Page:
All our advice on the key issues can be found on the COVID-19 Advice Hub section of our website, which can be viewed here.

Last night (on 22.03.2020), the UK Government published the answers to some important questions on key workers, which we have reproduced below (they are in italics). If you have any questions on the guidance published by the Government, please do contact us. The Advice Team are available 24 hours a day on 01234 716029 (choose Option 1).

Please bear in mind that the Welsh and Scottish governments may offer different advice.

How are critical workers defined?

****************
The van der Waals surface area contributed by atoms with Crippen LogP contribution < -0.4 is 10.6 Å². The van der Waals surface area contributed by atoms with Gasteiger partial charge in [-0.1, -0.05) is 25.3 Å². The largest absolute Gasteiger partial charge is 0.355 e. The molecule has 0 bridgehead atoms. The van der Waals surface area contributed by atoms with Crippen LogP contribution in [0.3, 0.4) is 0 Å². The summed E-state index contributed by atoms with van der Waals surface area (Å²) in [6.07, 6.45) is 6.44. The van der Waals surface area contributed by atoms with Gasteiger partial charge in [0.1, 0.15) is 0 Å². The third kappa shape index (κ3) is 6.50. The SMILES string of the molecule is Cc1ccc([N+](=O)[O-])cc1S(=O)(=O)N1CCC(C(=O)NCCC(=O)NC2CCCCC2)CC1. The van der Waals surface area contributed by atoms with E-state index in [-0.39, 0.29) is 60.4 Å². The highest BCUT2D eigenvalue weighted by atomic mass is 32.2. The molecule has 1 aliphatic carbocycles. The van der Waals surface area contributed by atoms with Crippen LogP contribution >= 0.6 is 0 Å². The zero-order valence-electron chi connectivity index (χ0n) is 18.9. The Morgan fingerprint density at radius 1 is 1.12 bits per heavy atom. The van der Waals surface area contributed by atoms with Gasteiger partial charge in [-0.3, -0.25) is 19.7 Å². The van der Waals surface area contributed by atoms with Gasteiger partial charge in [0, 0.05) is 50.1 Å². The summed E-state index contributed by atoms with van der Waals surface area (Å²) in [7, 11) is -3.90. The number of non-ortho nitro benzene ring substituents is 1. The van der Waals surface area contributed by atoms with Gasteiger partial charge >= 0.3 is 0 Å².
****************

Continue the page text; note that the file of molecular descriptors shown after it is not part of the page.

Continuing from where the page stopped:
Children with a parent or carer who is listed on the government’s critical worker list should be considered for a school place, so long as their job cannot be done from home.

Many parents working in these sectors will be able to ensure their child is kept at home. And every child who can be safely cared for at home should be, to limit the chance of the virus spreading.

TBU Advice: There is a list of critical/key workers defined as people whose specific roles are necessary for the continuation of an essential public service, based on an employer’s business continuity arrangements. I’ve taken this from an earlier UK Government announcement.

Please note that the Government, employers and other organisations are using the terms “critical workers” and “key workers” interchangeably to describe the same group of people.